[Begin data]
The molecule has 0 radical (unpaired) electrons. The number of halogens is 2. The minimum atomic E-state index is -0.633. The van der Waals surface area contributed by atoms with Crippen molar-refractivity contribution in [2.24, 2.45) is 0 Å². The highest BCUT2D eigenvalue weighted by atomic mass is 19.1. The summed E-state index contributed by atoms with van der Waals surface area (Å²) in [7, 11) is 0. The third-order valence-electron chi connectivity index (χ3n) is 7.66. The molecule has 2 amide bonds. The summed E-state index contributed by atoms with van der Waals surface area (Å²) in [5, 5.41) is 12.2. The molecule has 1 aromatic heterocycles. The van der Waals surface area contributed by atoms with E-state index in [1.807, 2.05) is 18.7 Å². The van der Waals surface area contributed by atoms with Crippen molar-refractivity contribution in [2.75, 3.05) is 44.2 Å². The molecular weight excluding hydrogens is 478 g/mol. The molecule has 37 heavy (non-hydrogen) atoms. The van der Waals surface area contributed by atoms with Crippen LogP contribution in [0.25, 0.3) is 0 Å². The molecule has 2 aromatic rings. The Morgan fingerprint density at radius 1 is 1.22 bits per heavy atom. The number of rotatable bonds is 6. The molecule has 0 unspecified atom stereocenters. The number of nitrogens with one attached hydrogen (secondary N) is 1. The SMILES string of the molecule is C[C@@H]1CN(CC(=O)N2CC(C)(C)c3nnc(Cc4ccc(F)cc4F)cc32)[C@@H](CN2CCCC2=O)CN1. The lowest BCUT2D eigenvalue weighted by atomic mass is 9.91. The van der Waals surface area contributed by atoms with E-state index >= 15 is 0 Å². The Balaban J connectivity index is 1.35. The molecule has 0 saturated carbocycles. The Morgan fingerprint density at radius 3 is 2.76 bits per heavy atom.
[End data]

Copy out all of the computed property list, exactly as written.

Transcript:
The molecule has 0 radical (unpaired) electrons. The number of halogens is 2. The minimum atomic E-state index is -0.633. The van der Waals surface area contributed by atoms with Crippen molar-refractivity contribution in [2.24, 2.45) is 0 Å². The highest BCUT2D eigenvalue weighted by atomic mass is 19.1. The summed E-state index contributed by atoms with van der Waals surface area (Å²) in [7, 11) is 0. The third-order valence-electron chi connectivity index (χ3n) is 7.66. The molecule has 2 amide bonds. The summed E-state index contributed by atoms with van der Waals surface area (Å²) in [5, 5.41) is 12.2. The molecule has 1 aromatic heterocycles. The van der Waals surface area contributed by atoms with E-state index in [1.807, 2.05) is 18.7 Å². The van der Waals surface area contributed by atoms with Crippen molar-refractivity contribution in [2.75, 3.05) is 44.2 Å². The molecular weight excluding hydrogens is 478 g/mol. The molecule has 37 heavy (non-hydrogen) atoms. The van der Waals surface area contributed by atoms with Crippen LogP contribution in [0.25, 0.3) is 0 Å². The molecule has 2 aromatic rings. The Morgan fingerprint density at radius 1 is 1.22 bits per heavy atom. The number of rotatable bonds is 6. The molecule has 0 unspecified atom stereocenters. The number of nitrogens with one attached hydrogen (secondary N) is 1. The SMILES string of the molecule is C[C@@H]1CN(CC(=O)N2CC(C)(C)c3nnc(Cc4ccc(F)cc4F)cc32)[C@@H](CN2CCCC2=O)CN1. The lowest BCUT2D eigenvalue weighted by atomic mass is 9.91. The van der Waals surface area contributed by atoms with E-state index >= 15 is 0 Å². The Balaban J connectivity index is 1.35. The molecule has 0 saturated carbocycles. The Morgan fingerprint density at radius 3 is 2.76 bits per heavy atom.